Disclaimer: most of the dates and historical embellishment in my answer come from the Wikipedia page on the History of the Hindu-Arabic Numeral System.
A full answer requires distinguishing between two different uses for 'zero':
As a placeholder in a positional system of writing numbers. For example, when we write 206 we mean 'two hundreds, no tens and six units'.
As a number in itself, for example in calculations like 5 - 3 - 2 = 0
I'll briefly give some color on these two different uses.
In the first sense of the word, the Babylonians were using a positional system since before 300BC (their system was base 60 instead of the base 10 that we use, but otherwise it is similar). However, they didn't use a zero at the end of a number. This is as if we made no distinction between the numbers 2, 20 and 200 (although they did distinguish between 16 and 106).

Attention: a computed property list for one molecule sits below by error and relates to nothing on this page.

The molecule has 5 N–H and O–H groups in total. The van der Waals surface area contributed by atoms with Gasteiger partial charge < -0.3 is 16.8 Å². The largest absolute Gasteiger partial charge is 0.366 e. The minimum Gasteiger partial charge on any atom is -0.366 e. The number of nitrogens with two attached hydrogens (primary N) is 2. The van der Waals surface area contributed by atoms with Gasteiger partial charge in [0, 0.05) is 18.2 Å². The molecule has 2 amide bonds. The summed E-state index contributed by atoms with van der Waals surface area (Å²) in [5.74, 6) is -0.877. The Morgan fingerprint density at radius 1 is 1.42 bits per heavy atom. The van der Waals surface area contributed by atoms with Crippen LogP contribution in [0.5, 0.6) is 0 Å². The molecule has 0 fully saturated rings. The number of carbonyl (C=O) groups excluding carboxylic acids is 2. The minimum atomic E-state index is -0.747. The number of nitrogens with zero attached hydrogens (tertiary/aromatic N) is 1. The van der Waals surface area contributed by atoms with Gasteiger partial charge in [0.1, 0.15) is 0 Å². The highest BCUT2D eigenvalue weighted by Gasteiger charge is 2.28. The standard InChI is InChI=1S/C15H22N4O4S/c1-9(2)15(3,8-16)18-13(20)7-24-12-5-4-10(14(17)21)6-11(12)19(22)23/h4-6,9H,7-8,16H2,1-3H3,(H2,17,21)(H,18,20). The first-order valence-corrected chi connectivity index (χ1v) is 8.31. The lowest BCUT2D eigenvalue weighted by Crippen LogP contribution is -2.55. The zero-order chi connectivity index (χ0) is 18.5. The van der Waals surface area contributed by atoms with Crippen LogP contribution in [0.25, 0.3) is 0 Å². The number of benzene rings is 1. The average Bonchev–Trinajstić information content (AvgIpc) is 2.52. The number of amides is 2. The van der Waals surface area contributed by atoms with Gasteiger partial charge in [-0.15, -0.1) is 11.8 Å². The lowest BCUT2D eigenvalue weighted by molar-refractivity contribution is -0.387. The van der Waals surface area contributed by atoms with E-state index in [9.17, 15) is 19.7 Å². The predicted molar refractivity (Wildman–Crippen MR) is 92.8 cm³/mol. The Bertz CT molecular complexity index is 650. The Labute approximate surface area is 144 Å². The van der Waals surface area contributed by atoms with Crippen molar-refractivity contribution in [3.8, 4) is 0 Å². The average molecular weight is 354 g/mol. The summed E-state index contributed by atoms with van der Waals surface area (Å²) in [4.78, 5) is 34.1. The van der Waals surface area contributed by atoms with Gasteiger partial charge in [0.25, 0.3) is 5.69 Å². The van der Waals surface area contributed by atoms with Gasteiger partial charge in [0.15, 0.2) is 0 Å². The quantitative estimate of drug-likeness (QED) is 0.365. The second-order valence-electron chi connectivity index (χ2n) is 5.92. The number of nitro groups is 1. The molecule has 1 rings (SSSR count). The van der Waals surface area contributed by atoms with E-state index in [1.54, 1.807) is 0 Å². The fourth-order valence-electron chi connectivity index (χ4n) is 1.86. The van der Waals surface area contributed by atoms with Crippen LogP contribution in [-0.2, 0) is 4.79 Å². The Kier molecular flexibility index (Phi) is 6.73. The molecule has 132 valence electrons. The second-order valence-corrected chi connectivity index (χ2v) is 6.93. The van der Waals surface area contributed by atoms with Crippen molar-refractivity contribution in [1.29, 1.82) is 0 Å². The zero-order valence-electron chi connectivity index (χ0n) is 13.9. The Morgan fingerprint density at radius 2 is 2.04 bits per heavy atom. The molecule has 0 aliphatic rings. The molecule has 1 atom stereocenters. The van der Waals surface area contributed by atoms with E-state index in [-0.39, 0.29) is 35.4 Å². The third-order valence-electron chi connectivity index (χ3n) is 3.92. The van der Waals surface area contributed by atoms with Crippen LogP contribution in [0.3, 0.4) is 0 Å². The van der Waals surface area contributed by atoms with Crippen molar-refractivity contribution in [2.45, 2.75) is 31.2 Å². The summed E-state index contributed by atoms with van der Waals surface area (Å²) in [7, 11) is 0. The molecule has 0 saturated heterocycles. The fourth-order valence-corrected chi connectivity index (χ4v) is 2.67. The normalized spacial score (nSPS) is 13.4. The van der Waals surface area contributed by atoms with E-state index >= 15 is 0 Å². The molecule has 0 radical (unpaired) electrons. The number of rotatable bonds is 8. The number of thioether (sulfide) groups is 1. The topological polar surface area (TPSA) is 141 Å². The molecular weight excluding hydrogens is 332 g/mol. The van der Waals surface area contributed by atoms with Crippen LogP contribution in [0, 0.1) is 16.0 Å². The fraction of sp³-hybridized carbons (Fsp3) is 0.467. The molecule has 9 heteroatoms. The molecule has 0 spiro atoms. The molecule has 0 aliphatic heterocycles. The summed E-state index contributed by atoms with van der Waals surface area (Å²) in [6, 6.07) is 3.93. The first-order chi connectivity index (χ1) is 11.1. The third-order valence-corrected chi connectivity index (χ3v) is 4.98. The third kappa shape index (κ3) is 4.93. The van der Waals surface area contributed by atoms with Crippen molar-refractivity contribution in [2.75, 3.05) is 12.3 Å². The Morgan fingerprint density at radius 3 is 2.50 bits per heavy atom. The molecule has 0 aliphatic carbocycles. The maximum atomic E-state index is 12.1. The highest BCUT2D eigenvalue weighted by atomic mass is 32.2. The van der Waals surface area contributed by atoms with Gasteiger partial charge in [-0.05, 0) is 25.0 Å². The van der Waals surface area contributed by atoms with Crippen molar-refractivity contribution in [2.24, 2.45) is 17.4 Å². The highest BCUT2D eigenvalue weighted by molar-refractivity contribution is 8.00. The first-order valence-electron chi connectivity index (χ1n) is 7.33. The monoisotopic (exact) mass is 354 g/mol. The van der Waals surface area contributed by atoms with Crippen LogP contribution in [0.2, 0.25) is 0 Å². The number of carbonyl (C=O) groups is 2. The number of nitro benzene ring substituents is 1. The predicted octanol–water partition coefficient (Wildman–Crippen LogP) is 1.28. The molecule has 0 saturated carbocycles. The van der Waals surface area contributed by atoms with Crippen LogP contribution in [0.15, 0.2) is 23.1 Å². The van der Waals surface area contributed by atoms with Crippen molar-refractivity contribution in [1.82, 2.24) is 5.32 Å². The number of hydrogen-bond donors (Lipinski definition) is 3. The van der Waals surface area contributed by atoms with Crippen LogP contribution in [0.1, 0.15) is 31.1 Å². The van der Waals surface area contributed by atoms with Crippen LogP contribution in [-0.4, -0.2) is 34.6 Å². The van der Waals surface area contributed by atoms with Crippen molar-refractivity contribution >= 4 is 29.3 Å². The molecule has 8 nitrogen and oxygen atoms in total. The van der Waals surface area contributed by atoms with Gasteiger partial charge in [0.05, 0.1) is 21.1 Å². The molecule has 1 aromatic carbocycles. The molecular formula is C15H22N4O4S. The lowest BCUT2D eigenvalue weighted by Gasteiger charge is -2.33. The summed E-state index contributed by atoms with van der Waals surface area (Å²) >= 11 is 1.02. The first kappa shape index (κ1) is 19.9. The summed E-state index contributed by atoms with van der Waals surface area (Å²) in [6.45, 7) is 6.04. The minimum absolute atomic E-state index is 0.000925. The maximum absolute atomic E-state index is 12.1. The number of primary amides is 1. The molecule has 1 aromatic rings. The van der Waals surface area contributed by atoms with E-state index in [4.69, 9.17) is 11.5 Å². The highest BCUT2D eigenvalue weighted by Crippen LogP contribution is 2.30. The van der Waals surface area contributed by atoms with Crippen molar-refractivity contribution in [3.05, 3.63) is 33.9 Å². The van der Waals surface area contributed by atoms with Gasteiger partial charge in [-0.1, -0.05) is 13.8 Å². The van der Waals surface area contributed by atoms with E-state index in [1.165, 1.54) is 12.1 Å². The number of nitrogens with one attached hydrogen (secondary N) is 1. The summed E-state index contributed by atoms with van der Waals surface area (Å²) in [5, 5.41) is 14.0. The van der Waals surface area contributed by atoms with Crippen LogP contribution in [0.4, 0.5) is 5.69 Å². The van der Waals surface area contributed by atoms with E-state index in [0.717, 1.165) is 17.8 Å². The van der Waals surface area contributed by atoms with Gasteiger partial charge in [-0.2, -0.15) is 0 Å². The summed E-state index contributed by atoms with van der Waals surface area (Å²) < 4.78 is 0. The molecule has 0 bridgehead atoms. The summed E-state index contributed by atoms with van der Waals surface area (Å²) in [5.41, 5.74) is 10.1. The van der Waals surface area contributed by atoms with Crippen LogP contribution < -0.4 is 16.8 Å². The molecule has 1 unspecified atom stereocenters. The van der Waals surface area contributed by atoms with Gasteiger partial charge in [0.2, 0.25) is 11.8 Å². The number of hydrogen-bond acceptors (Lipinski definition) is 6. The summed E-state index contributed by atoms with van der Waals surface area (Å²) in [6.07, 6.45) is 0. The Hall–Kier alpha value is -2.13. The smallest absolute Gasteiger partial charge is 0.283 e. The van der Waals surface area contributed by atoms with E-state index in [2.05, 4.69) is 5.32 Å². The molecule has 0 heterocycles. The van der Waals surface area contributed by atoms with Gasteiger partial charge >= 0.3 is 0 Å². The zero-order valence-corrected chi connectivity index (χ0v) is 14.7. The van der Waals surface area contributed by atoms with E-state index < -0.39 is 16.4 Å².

The oldest known text using a decimal positional system, in the sense that we understand it today, come from India: the Jain text Lokavibhaga, dated 458 AD (ref: here). The author uses the Sanskrit word for 'void' to denote the positional digit zero.
The first undisputed use of the symbol for zero (0) is an inscription on a copper plate at Gwalior, in India, dated 876 AD.
However, the transmission to Europe of the numeral zero came via the Italian mathematician Fibonacci, who got it from the Arabic mathematician al-Khwarizmi, writing around 976 AD, leading to the common English term 'Arabic numerals' and the belief that the positional system for notating numbers had been invented in the Arab world.
In the second sense, Henry's answer usefully quotes from Wikipedia:
The rules governing the use of zero appeared for the first time in Brahmagupta's book Brahmasputha Siddhanta (The Opening of the Universe), written in 628 AD.
He listed several rules for calculating with zero which would be familiar to use today, including "the sum of zero and a positive number is positive" and "the sum of zero and zero is zero".
However, the word for zero in English again comes from Arabic, rather than Hindi.